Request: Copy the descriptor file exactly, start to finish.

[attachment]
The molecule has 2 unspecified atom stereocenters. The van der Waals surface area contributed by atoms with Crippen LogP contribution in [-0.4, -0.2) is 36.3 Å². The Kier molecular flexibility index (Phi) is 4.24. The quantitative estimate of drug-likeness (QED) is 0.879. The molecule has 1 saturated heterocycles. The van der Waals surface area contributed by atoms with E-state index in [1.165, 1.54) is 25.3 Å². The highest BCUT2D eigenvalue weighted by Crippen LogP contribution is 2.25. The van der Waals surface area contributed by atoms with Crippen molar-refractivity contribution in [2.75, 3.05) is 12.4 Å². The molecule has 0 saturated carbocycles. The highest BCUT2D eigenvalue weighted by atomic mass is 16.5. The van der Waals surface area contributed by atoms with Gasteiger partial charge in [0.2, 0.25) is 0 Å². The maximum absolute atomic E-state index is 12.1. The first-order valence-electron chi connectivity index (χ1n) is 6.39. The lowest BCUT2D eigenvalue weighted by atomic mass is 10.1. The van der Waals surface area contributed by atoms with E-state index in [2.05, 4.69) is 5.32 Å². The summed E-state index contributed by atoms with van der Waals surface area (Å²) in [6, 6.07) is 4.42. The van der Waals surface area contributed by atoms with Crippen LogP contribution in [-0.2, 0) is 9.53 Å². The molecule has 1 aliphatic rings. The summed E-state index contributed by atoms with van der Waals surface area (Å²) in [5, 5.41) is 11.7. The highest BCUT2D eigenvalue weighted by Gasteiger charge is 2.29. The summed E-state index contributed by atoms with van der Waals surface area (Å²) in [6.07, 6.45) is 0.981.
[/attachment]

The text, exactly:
The molecule has 2 unspecified atom stereocenters. The van der Waals surface area contributed by atoms with Crippen LogP contribution in [-0.4, -0.2) is 36.3 Å². The Kier molecular flexibility index (Phi) is 4.24. The quantitative estimate of drug-likeness (QED) is 0.879. The molecule has 1 saturated heterocycles. The van der Waals surface area contributed by atoms with E-state index in [1.165, 1.54) is 25.3 Å². The highest BCUT2D eigenvalue weighted by Crippen LogP contribution is 2.25. The van der Waals surface area contributed by atoms with Crippen molar-refractivity contribution in [2.75, 3.05) is 12.4 Å². The molecule has 0 saturated carbocycles. The highest BCUT2D eigenvalue weighted by atomic mass is 16.5. The van der Waals surface area contributed by atoms with Gasteiger partial charge in [0.2, 0.25) is 0 Å². The maximum absolute atomic E-state index is 12.1. The first-order valence-electron chi connectivity index (χ1n) is 6.39. The lowest BCUT2D eigenvalue weighted by atomic mass is 10.1. The van der Waals surface area contributed by atoms with E-state index in [2.05, 4.69) is 5.32 Å². The summed E-state index contributed by atoms with van der Waals surface area (Å²) in [6, 6.07) is 4.42. The van der Waals surface area contributed by atoms with Crippen LogP contribution in [-0.2, 0) is 9.53 Å². The molecule has 1 aliphatic rings. The summed E-state index contributed by atoms with van der Waals surface area (Å²) in [5, 5.41) is 11.7. The highest BCUT2D eigenvalue weighted by Gasteiger charge is 2.29. The summed E-state index contributed by atoms with van der Waals surface area (Å²) in [6.07, 6.45) is 0.981.